991.com brings you excerpts from this weeks R.C. Weekly Newsletter

RC black logo

991.com brings you excerpts from this weeks R.C. Weekly Newsletter. If you want to receive the full unedited version with news, reviews and special offers please email rc@diamond-mail.co.uk

*****

Merry Christmas! At this time of the year that our thoughts turn to previous Christmases (Christmi?), and past loves, and where life has led us. And being a record collector, in my case those past loves are records. It was at Christmas that my cousin in Harlow with the long hair, Michael, took me up to his room that was painted a groovy colour – mauve I think – and showed me a copy of Deep Purple’s Fireball. There was the band as a meteor, aglow, travelling through an infinitely black (well, blue-black) cosmos. It looked exciting to my newly 13-year-old eyes. “You should get this,” Michael advised. “It’s good.” He was so definite about it that I did. And he was right, even though the band disowned it later (bands disown everything, then later grudgingly admit that it was actually OK, if flawed: it’s part of the job description). Now I don’t want to come on with that old tosh that the TV companies love, where everything is a journey in which the participant Learns Something Important, most probably never to be in a reality TV show again, but being into music is a journey. Sometimes literally. I’ve found myself being told to go away (in stronger terms) by a crack dealer in a New York housing scheme, being hustled by kids (and I do me kid, maybe about 10) in a Jamaican yard who ran off like a shot when the police pulled up, and most weirdly, finding a Mint copy of Maceo & All the King’s Men’s Southwick 45 on House Of The Fox in a scruffy London room I was lucky enough to be able to kip in when I had nowhere to live.

Most of the time, the journey has been a more personal one, developing my taste in music record by record. Hence, what started with a casual recommendation from a cousin one Christmas has wound up with my DJing a reggae set at a birthday party last Monday: we don’t know where music is going to take us. I enjoyed Monday night: I did it for fun. I was the warm-up and finished my set at 9, so I figured that I might as well play what I like as nobody would be drunk enough to dance yet (although a few did, including mine host, The Mirror’s music writer Gavin Martin, who is not one of those notorious rock critics who wouldn’t shake a leg if they were standing during an earth tremor). DJing is a peculiar thing: you never know what you’ll be asked for. One person came up and wanted to hear Curly Locks or Tenement Yard, neither of which I had with me. Someone else asked for Phyllis Dillon on Treasure Isle, which I’d just cued up to play. I suppose if I played MP3s, I would have anything anyone wanted, but then they might as well DJ themselves.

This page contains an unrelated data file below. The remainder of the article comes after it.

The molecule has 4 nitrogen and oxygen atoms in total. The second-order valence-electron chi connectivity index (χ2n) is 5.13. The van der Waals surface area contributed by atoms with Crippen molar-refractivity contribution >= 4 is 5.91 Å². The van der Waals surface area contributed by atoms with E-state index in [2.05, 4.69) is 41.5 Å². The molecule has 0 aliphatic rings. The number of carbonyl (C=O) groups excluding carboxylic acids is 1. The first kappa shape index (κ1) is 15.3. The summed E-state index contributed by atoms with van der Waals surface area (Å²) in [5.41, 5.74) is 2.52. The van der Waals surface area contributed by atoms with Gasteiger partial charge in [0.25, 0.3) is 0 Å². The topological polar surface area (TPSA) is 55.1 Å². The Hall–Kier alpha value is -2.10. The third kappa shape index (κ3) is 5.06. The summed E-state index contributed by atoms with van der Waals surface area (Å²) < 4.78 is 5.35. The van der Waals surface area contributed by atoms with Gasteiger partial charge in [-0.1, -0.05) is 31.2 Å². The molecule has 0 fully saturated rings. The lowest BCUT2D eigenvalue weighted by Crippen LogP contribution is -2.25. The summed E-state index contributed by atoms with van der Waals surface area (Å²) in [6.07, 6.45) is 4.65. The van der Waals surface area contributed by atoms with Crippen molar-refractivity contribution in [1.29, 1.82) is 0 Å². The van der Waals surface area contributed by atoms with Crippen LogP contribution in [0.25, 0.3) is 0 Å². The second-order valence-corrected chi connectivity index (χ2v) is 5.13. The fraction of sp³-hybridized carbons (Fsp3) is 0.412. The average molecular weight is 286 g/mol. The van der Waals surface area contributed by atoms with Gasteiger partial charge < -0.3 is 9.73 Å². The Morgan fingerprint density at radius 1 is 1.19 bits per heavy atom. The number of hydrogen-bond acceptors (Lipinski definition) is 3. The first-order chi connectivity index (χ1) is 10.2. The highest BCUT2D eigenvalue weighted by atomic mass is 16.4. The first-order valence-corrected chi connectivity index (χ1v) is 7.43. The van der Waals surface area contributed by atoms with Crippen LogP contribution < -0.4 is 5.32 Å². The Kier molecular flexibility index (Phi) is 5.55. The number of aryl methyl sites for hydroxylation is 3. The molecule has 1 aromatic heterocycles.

As for what happened to my copy of Fireball, maybe you own it. I’ve got a feeling it has the initials “MM” on the Harvest label because my brother took it to a party and wanted to prove ownership (not that he did own it!). It was stored at someone’s house when I had nowhere to live, and that someone sold it at Camden Lock one weekend, around 1983 I think. They later handed me their tenancy when they emigrated, so I can hardly complain. Don’t worry, I don’t want ti back! I bought the album again later, with the all-important lyric sheet, and it still sounds good to me, an opinion heavily clouded by nostalgia, I’d imagine. Past love? And present.

On a less wistful note, here’s why you should support your local record store, not steal from it: Youtube

Got to say that I’m fed up with all these people (Costa Coffee, various radio stations) jumping on the bandwagon to ban Cliff. I’m not much of a Cliff fan – I own three records, The Young Ones, Cliff Sings No 2 EP in stereo, and Ease Along, originally like this, which I really like. But banning Cliff is such a cliché that it only makes the one calling for the ban look way more out of touch than Cliff himself. Saddoes.
We’ve been working on the new issue: the saving of Eric Clapton; Frankie Goes To Hollywood, pop’s forgotten revolution; Bob Lind, the poetic troubadour; the deliciously savoury Humble Pie; Blue Magoos, the psychedelic kid; Bigfoot, P-Funk’s king of the beats; and punk from South Africa. Plus the best of 2013 and all the usual nutty collector stuff that other mags are too up themselves to be seen with. It’s out on 2 January 2014 and I wish you a happy new year to go with it.

That’s it for the newsletter until next year. A new one will pop into your inbox on 9 January. Thank you for reading my ramblings and for supporting Record Collector through 2013. I promise you lots of amazing stories to read in the coming 12 months. I can hardly wait to start working on them.

Hope you have a wonderful and deeply musical Christmas. Best wishes as ever,

Ian McCann

Editor, Record Collector

XMAS 2013

 

Be the first to comment

Leave a Reply